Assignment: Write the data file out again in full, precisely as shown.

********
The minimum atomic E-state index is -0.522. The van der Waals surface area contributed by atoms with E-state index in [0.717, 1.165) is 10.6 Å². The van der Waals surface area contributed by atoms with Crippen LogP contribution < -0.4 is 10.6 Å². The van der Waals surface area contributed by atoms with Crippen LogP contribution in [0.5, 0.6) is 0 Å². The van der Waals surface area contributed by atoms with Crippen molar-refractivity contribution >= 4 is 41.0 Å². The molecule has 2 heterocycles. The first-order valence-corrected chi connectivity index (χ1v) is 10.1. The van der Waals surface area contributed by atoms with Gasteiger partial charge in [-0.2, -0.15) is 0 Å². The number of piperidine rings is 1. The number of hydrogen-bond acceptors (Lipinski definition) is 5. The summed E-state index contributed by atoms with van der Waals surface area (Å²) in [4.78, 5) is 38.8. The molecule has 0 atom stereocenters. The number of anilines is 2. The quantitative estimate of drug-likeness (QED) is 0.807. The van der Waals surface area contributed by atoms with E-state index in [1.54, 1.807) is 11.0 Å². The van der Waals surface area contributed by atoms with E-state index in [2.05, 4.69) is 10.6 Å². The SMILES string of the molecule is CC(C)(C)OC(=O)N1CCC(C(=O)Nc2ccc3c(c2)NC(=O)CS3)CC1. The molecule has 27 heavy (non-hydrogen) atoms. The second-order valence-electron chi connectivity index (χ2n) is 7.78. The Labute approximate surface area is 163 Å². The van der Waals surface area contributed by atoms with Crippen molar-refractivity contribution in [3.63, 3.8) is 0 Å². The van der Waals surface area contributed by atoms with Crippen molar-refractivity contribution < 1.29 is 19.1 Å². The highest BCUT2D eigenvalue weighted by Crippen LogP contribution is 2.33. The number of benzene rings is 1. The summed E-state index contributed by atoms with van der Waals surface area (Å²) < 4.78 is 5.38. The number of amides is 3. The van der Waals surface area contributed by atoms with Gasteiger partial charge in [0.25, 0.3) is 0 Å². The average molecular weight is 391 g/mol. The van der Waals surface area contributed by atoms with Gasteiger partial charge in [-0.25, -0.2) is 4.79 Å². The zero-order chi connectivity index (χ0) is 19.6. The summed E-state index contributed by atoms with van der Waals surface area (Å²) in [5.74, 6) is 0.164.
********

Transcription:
The minimum atomic E-state index is -0.522. The van der Waals surface area contributed by atoms with E-state index in [0.717, 1.165) is 10.6 Å². The van der Waals surface area contributed by atoms with Crippen LogP contribution < -0.4 is 10.6 Å². The van der Waals surface area contributed by atoms with Crippen LogP contribution in [0.5, 0.6) is 0 Å². The van der Waals surface area contributed by atoms with Crippen molar-refractivity contribution >= 4 is 41.0 Å². The molecule has 2 heterocycles. The first-order valence-corrected chi connectivity index (χ1v) is 10.1. The van der Waals surface area contributed by atoms with Gasteiger partial charge in [-0.2, -0.15) is 0 Å². The number of piperidine rings is 1. The number of hydrogen-bond acceptors (Lipinski definition) is 5. The summed E-state index contributed by atoms with van der Waals surface area (Å²) in [4.78, 5) is 38.8. The molecule has 0 atom stereocenters. The number of anilines is 2. The quantitative estimate of drug-likeness (QED) is 0.807. The van der Waals surface area contributed by atoms with E-state index in [1.54, 1.807) is 11.0 Å². The van der Waals surface area contributed by atoms with E-state index in [2.05, 4.69) is 10.6 Å². The SMILES string of the molecule is CC(C)(C)OC(=O)N1CCC(C(=O)Nc2ccc3c(c2)NC(=O)CS3)CC1. The molecule has 27 heavy (non-hydrogen) atoms. The second-order valence-electron chi connectivity index (χ2n) is 7.78. The Labute approximate surface area is 163 Å². The van der Waals surface area contributed by atoms with Crippen molar-refractivity contribution in [3.63, 3.8) is 0 Å². The van der Waals surface area contributed by atoms with Crippen molar-refractivity contribution < 1.29 is 19.1 Å². The highest BCUT2D eigenvalue weighted by Crippen LogP contribution is 2.33. The number of benzene rings is 1. The summed E-state index contributed by atoms with van der Waals surface area (Å²) < 4.78 is 5.38. The number of amides is 3. The van der Waals surface area contributed by atoms with Gasteiger partial charge in [0.25, 0.3) is 0 Å². The average molecular weight is 391 g/mol. The van der Waals surface area contributed by atoms with Gasteiger partial charge in [-0.25, -0.2) is 4.79 Å². The zero-order chi connectivity index (χ0) is 19.6. The summed E-state index contributed by atoms with van der Waals surface area (Å²) in [5.74, 6) is 0.164.